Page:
Over the last month, we’ve kicked off a couple of awesome projects: MzTEK Unplugged pub meets and P2P workshops. The aim? To foster discussion and skills exchange in new media art, and explore somewhat idiosyncratic (yet quality) alternative learning environments. Students teach students, guest speakers present over candlelight and drinks at the local — a bit different from your average uni course.
At our last P2P, meeting up in Bermondsey, Sophie walked us through Isadora— software that provides an interactive element to audio and visual input/output. Isadora is a graphical programming environment that lets you easily link together effects, input, output, and other pre-made patches to create powerful interactive audiovisuals.
Here's some visuals of our own, tapping the first known woman programmer (long before computers), with Isadora.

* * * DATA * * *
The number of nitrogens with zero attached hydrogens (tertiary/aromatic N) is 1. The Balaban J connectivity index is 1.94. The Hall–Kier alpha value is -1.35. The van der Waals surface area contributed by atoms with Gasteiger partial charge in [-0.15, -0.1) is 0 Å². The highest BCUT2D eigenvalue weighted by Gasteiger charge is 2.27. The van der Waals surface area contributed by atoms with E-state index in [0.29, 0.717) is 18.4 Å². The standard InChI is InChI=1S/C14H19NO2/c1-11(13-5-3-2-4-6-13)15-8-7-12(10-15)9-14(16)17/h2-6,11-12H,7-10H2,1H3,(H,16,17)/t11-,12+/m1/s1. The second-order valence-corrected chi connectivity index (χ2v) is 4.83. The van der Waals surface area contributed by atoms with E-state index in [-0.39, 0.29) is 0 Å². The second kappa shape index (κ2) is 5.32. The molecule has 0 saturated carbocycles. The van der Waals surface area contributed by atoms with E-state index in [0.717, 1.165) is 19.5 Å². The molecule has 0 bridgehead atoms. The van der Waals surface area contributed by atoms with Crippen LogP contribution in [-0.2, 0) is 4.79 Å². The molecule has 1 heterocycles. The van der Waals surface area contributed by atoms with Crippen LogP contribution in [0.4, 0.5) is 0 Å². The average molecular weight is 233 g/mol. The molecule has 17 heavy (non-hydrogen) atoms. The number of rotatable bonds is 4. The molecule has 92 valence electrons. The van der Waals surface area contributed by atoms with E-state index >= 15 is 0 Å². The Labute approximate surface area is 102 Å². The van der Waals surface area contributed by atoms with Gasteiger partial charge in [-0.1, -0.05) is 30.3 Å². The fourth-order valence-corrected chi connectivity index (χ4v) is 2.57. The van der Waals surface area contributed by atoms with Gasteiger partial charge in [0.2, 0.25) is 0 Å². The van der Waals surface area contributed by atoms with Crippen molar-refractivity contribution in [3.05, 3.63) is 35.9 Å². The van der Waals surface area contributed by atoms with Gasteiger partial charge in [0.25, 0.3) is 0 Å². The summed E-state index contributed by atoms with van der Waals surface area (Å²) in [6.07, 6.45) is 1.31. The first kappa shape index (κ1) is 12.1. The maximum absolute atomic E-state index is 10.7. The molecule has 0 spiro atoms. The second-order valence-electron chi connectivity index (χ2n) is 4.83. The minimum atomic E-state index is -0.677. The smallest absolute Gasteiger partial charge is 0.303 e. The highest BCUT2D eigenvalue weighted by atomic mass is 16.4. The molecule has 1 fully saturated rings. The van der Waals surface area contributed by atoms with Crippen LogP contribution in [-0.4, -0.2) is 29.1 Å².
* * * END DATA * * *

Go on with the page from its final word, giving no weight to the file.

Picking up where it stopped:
The effects we played with were pretty simple, but we got the idea that this stuff can do some very, very cool things if you tinker with it long enough. Maybe this is how I can learn to VJ? The only downside is that Isadora will set you back about £200 (if you want to save your files). Here’s an example of a cool video effect (sort of like difference) applied to a clip I took at the Kinetica fair : testing-isadora-movie.
But before we delved into Isadora, Mary — a choreographer from Devon — walked us (or should I say chasséed?) through a breezy series of physical movements and routines with the idea we could then apply these towards a project in Isadora. (Isadora, I should mentioned, is named after the famed American dancer Isadora Duncan, and its original raison d’etre was to provide dancers and choreographers with new means for interactive movement capture.)